Vogue – With Zyper investment, VCs are betting on “influencer fatigue”

July 29, 2019
By Maghan McDowell

With backing from Forerunner Ventures and Y Combinator, Zyper is positioning “super fans” as an alternative to paid influencers.

Vogue Business

Key takeaways:

  • Zyper, a marketing platform that connects brands with top fans instead of traditional influencers, has raised $6.5 million from Talis Capital, Forerunner Ventures and Y Combinator.
  • This marks an endorsement by the investor community in “influencer fatigue” among brands who fear that consumers are losing trust in influencers.
  • Although influencer spending continues to rise, some anticipate that brands will invest more in “grassroots” communities that speak more directly to customers.

Zyper, a marketing platform that purposely eschews professional influencers, has raised $6.5 million in a Series A round led by London’s Talis Capital. It marks one of the first formal investments in a company that aims to capitalise on industry pushback against influencer marketing.

The San Francisco-based company was founded by Amber Atherton, whose star turn on British reality TV show Made in Chelsea revealed the less palatable sides of becoming an influencer. “There were no product placement laws in the UK, and brands were willing to pay me [though] I’d never heard of them,” she says. “They were throwing silly money around. It was eye-opening.”

So she founded Zyper, which aims to connect brands with “super fans” instead of paid influencers. The company identifies the top 1 per cent of a label’s fans by analysing social media posts. Brands can then chat with those fans, who also provide product feedback through Zyper’s app. They can also sign up to be “brand advocates” on social channels in exchange for product and access to events. Partners include Dior, Calvin Klein, Topshop, Banana Republic, Boden and Dollar Shave Club.

The influencer economy is increasingly in flux. Fraud is the no. 1 concern among US and UK marketers who work with influencers, according to eMarketer. There is also evidence that consumers increasingly distrust them. Even Instagram is worried: To incentivise more authentic, trustworthy content, the platform recently began testing the ability to hide the number of likes a post receives.

“Real brand fans are the true voice of the consumer, and that’s much more relevant for both brands and consumers,” says Nicole Johnson, a principal at Forerunner Ventures, which participated in Zyper’s Series A round along with Y Combinator.

Zyper’s marketing for Cannes Lions (pictured at top), took an “anti-influencer” approach. Zyper founder Amber Atherton (pictured here) previously founded a computer vision-based app that generates captions for Instagram.

© Zyper

The search for super fans

Zyper uses computer vision and natural language processing to “read” both images and text on social channels and combines that with predictive analytics to identify the brand’s top fans. It also looks at metrics including comments, followers and engagement rate. A scan of a customer’s 12 most recent shared images allows Zyper to place them into one of 12 aesthetic categories, from “normcore” to “hype bae”.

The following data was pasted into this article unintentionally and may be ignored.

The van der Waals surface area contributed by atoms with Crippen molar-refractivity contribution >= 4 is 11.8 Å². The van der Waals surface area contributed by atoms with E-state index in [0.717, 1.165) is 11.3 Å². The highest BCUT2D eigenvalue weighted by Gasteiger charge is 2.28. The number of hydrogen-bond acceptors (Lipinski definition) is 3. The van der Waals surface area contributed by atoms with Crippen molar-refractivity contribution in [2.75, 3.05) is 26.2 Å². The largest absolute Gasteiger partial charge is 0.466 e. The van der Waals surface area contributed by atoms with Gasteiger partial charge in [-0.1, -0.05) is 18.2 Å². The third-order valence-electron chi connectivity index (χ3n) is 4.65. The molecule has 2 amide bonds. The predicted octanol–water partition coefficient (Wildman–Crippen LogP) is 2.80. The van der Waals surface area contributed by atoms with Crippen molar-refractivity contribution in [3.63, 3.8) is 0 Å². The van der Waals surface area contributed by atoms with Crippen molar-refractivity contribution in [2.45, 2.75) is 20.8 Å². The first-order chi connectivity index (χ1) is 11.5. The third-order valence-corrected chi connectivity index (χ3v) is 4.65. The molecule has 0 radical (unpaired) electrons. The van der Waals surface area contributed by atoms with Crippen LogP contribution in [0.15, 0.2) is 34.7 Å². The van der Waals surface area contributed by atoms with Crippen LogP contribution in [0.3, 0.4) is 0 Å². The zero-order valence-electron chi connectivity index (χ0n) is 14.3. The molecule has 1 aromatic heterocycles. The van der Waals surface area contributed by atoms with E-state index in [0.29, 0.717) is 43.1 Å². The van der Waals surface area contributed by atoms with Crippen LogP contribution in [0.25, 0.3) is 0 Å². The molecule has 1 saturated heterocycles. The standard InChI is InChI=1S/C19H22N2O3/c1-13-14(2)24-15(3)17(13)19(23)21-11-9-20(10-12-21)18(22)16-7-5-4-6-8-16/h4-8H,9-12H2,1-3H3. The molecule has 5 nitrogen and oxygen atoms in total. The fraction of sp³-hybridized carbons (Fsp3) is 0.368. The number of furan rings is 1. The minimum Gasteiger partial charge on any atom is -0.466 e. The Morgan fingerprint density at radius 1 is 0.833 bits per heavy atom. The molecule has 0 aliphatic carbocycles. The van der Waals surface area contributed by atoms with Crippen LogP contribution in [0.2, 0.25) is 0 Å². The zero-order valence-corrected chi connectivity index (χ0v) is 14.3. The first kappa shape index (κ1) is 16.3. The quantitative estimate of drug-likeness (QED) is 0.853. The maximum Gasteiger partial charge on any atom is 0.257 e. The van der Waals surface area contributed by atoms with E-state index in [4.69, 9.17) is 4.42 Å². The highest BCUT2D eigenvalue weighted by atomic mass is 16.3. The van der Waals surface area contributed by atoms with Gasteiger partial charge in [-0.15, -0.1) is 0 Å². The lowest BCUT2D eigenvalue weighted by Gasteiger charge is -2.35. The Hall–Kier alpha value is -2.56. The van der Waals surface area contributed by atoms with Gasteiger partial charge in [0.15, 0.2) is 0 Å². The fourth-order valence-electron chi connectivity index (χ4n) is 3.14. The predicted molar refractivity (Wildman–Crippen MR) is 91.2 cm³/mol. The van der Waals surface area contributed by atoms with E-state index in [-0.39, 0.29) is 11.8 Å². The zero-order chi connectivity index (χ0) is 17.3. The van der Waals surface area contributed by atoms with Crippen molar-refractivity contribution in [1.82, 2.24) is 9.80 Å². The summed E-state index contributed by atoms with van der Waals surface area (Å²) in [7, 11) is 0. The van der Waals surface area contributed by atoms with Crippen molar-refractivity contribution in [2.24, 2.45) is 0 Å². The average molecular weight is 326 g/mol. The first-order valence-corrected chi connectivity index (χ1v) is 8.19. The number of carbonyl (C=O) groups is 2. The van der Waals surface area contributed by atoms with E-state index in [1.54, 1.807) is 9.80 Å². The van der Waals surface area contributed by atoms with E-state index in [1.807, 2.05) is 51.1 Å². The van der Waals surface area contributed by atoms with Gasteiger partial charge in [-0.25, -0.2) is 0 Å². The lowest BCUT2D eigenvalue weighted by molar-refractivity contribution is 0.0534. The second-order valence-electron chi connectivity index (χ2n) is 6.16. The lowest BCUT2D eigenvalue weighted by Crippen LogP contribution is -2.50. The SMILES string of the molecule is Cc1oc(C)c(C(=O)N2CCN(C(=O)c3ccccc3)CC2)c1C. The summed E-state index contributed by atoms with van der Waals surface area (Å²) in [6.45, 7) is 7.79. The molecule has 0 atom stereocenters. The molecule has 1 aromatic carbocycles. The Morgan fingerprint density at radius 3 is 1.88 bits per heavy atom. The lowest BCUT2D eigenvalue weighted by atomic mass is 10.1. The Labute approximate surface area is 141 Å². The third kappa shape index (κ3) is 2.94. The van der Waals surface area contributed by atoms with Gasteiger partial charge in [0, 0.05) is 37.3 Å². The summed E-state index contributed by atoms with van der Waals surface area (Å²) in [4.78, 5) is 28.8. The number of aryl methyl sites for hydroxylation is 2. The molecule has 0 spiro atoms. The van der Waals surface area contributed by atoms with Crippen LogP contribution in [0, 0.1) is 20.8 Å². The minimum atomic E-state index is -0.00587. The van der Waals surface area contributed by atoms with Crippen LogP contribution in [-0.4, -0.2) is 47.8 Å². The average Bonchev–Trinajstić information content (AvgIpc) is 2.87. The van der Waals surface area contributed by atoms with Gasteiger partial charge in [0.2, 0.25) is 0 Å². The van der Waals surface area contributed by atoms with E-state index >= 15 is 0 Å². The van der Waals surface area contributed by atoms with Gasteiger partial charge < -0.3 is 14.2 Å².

Brands can access insights via a live dashboard. It has helped Dior discover that its community associates the brand with Paris travel tips, for example, while Dollar Shave Club’s fans are passionate about music.

Talis Capital’s Kirill Tasilov likes the company’s ability to commercialise technology and its popularity with “unicorn” direct-to-consumer labels like Hims and Dollar Shave Club. When Hims, a men’s personal care brand, targeted its top 100 fans, the subsequent user-generated content resulted in a 39 per cent increase in public social media conversations involving the brand. Customers acquired through Zyper spend three times more over a three-month period than a customer acquired via Facebook ads.

“Brand fan” images for Dior (left and right)
© Zyper

Influencers by another name

Investment in influencers is still growing, with 30 per cent of brands planning to increase their spend on influencer marketing this year, according to eMarketer. Venture capitalists poured $140 million into influencer marketing startups in 2018, compared to $50 million in 2015, per Venture Scanner. It also works: 41 per cent of US millennial women rely on influencers for fashion recommendations.

Atherton doesn’t see professional influencers as competition. Instead, she anticipates that brands will shift to create community-based teams who focus on building “grassroots communities” of users. “While brands are starting to wane on their influencer model, it won’t die any time soon — it will evolve,” she says.

The “super fan” model is also an opportunity for brands to do inexpensive marketing at a time when mega-influencers can charge six figures. Beyond paying Zyper, other costs for a brand like Calvin Klein are gifting denim to fans who then share it on social. (Fans have to include tags like #diorpartner or #partneringwithdior if they are posting as part of an ambassador programme.)

“All I see here is a company who has decided to jump into the ‘influencer is a bad word’ pool,” says influencer and brand strategist Mandy Ansari, who’s consulted for Bumble and Mastercard. “What Zyper is doing is influencer marketing, but they want to remove the stigma that brands may have felt because [brands] didn’t spend enough time finding the right content creator to amplify their message.”

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